What Do People Do for Fun in the Afterlife?Monsignor Robert Hugh Benson, speaking from the life after this life,[i] explains that people do not suffer fatigue of body or mind. However, if someone becomes restless with one form of work, the person may engage in another form of work for a while or an endless variety of recreation activities. Whatever people enjoy doing in Earth School, they may continue it in the next stage of life. There are concerts, halls of art, gardening, beautiful scenic paths, and the whole abundance of pleasurable activities we have in Earth School, plus more.
In our theaters, just as in our concert halls, we have those exceptionally talented people who once performed so brilliantly for you. … We have marvelous theatrical comedy productions and also performances by masterful comedians.[ii]
Performances are given of historical events in which the actual people involved in the activities perform as they did in the events.[iii]
When someone wants to engage in a pleasurable activity, the circumstances are available. The desire for the activity among people interested in it makes the equipment or circumstances available, without request. Mary Ann Ross, speaking in a Leslie Flint session, says that she always wanted to play the piano when she was on the earth. After her transition, when she entered the house in which she was to live, she was amazed to see a piano there. The man accompanying her was a piano teacher. When she sat to play the piano, she received mental guidance from her teacher so she played well very quickly.[iv] You can listen to the recording of Mary Ann Ross describing from spirit when she first saw the piano and played it at www.earthschoolanswers.com/ross4/.
There is no hunting or other activity that would terrorize or injure animals. There is no slaughter allowed, under whatever cloak it masquerades, such as sport. In this realm, animals cannot die, but they can be subject to terror. Therefore that constitutes injury and is not allowed. [v]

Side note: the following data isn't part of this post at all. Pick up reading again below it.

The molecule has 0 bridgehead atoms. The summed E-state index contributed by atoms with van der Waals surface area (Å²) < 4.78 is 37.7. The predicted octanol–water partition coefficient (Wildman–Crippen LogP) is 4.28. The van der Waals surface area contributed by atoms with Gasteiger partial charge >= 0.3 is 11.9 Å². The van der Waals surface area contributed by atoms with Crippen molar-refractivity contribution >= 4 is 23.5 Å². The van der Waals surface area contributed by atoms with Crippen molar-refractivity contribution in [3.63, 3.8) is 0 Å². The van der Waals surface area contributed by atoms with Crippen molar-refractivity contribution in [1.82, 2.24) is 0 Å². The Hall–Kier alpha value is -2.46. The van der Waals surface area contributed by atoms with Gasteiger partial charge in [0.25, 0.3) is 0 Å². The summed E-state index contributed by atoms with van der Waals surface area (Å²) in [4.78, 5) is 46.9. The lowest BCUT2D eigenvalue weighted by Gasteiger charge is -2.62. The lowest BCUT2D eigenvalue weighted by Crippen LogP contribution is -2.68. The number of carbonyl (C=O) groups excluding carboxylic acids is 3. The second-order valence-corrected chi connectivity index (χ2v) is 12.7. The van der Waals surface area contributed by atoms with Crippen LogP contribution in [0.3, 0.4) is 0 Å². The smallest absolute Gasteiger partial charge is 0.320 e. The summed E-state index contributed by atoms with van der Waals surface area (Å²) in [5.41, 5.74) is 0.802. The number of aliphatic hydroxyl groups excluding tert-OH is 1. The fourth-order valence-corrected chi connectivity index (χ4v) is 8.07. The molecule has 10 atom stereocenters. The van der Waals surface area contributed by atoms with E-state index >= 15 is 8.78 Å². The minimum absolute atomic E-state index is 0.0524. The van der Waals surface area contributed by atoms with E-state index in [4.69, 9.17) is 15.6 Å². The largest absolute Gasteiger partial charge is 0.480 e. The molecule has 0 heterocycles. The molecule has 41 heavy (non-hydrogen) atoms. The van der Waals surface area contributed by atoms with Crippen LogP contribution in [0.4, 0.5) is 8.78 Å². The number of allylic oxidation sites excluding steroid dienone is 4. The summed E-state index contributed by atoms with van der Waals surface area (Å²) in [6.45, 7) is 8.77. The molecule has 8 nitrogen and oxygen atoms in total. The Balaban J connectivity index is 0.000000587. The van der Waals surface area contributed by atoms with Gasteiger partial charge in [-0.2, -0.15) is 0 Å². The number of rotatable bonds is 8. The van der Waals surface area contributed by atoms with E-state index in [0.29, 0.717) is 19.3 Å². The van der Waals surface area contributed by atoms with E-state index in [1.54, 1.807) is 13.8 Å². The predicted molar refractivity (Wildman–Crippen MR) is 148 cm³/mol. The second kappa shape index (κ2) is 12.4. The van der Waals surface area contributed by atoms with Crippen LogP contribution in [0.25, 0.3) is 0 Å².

There are races and other contests, but those engaged in them have only a friendly rivalry. There is no reward involved. The participants enjoy becoming more capable and accomplished, not being better than someone else. People play sports such as baseball and football in areas designed for the sports.[vi]
Monsignor Benson explains that there are beautiful theaters for concerts and plays, and vast libraries that contain every work produced by humankind both in this stage of life and the next. There are halls devoted to painting, sculpture, literature, fabrics, tapestries, and many other subjects, filled with people practicing their skills and enjoying the camaraderie of people with the same interests. Every art object and discovery is represented there. None is lost.[vii]
Lester Kolterman in spirit, giving messages through Miss Lillian Walbrook, his aunt, describes his recreation activities.
I have a music-room containing every mode of sound-expression. I have pictures of rare beauty and furnishings of exquisite design. I am living here alone at present. Many friends frequently visit me as I do them in their homes and, if a faint sadness at times takes possession of me, I visit those I loved most on earth.[viii]There are recreational devices such as boats and motorcycles. They are not powered by machinery. The boats sail effortlessly and the motorcycles travel with ease because of the intention of the person controlling the effort to have the boat or motorcycle propel itself forward.[ix]
[i] Borgia, Life in the World Unseen, 129.
[ii] Ward, Matthew, Tell Me about Heaven, 108.
[iii] Borgia, Life in the World Unseen, 100.
[iv] “The Mary Ann Ross séance.”
[v] Burbidge, The Shadows Lifted from Death, 134.
[vi] Eisen, The Agashan Discourses, 99.
[vii] Borgia, Life in the World Unseen, 182.
[viii] Heagerty, The Hereafter, 54-55.
[ix] Ward, Matthew, Tell Me about Heaven, 104.